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Cancer Screenings Fall During Coronavirus

If cancer doesn’t stop for a pandemic, doctors say some routine mammograms and prostate exams have

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En español | As the coronavirus has swept through communities across the country, many have shied away from showing up at a hospital or medical center for something like a routine colonoscopy or mammogram.

Back in March, officials at the Centers for Disease Control and Prevention (CDC) and the American Cancer Society specifically encouraged Americans to delay routine cancer screenings in order to protect themselves and their providers from the virus and preserve the supply of personal protective equipment. Many older adults, who are especially susceptible to serious or fatal effects of the virus, continue to follow orders to stay home to stay safe.


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As a result, medical billing records show that appointments for mammograms, colonoscopies, Pap smears and other cancer screenings have fallen sharply.

In late April, Komodo Health, a health care technology company, analyzed the billing records of 320 million U.S. patients. Not surprisingly, it found that the steepest declines in cancer screenings have occurred in coronavirus hot spots like New York, Massachusetts and California, although testing is down significantly nationwide.

"We've spent the last 30 years building up a health care system that's designed to screen and treat chronic disease, and then we shut down the whole thing in a matter of days, in some cases,” says Arif Nathoo, Komodo Health cofounder and chief executive. “Diagnostic screenings are down, new diagnoses are down, even monitoring of already diagnosed cancer patients is down. People are more afraid of the virus than they are afraid of cancer."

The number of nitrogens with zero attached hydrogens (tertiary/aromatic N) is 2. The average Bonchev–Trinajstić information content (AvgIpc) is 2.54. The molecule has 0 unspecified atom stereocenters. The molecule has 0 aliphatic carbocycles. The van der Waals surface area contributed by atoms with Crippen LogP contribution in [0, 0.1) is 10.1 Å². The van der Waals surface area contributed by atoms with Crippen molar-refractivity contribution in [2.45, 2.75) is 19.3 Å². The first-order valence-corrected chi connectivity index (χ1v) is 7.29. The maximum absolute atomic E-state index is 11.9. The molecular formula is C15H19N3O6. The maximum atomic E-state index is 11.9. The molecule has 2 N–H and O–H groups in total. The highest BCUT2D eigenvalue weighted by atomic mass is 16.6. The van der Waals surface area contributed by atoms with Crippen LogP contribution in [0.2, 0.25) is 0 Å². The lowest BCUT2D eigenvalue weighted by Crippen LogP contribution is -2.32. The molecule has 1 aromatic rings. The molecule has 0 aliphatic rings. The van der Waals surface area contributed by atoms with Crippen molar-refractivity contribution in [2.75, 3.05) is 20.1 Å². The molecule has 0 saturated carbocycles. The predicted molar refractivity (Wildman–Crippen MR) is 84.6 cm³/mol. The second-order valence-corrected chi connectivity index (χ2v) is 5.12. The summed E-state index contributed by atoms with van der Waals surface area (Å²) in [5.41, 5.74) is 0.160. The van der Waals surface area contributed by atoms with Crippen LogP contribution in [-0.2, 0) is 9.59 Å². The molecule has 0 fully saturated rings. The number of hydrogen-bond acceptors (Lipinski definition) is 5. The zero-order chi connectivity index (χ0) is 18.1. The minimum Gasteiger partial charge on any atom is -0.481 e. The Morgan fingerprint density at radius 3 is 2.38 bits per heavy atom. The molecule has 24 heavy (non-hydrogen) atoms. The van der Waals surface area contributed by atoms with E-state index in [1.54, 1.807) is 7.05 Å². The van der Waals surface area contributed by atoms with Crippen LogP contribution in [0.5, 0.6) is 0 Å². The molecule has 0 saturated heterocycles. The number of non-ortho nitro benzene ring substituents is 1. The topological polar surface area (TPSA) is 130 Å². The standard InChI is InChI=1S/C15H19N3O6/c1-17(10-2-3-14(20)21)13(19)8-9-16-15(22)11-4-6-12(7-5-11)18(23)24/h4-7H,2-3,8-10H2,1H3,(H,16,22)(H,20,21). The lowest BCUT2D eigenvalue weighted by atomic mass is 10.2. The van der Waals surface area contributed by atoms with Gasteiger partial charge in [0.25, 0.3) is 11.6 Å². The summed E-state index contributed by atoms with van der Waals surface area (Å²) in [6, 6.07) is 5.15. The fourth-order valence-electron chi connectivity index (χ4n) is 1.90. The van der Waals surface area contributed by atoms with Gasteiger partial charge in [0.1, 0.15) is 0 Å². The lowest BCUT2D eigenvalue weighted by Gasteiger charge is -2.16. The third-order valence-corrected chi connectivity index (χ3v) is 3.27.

Kathleen Gundry, director of the Department of Breast Imaging at Grady Memorial Hospital in Atlanta, says her group went from doing a thousand mammograms and other screenings every month to cutting all appointments except for tests to confirm a diagnosis of breast cancer. That's a lot of people to try to fit back into the schedule starting this month, as routine screenings resume.

"This is the problem that everybody is talking about. We can't properly clean the exam rooms and social distance, especially in the waiting areas, without seeing fewer patients per day,” she says.

She's also concerned about protecting her staff. “I'm a radiologist, I'm looking at films. I don't have a ton of interaction with patients, but my technologists are basically giving patients hugs [while positioning them for mammograms]. There's a lot of close contact and a lot of potential exposure for them.”

Even as routine screenings start to resume, Gundry isn't sure how many patients will feel comfortable coming in to Grady, which is a large public hospital that's also treating many COVID-19 patients. “We have already had some diagnostic patients” — those with signs of breast cancer or a previous suspicious mammogram — “refuse to come back for further testing because they don't feel safe,” she says. A second wave of the virus may set screenings back even more.

"There aren't enough technologists in the U.S. to do all these patients and get them caught up,” Gundry says.

When telemedicine can help fill the gap

For other types of routine checks, such as skin cancer screenings, telemedicine has been a boon. Dermatologist Daniela Kroshinsky is director of inpatient dermatology at Massachusetts General Hospital in Boston. Her office closed in March for non-emergency issues and has relied on telehealth to help sort patients into high-risk and low-risk groups.

"For us to bring a patient into the hospital, the risk of the cancer has to be far greater than the risk of catching coronavirus,” Kroshinsky says. “For the most part, teledermatology has been a blessing because so much of what we do is visual.”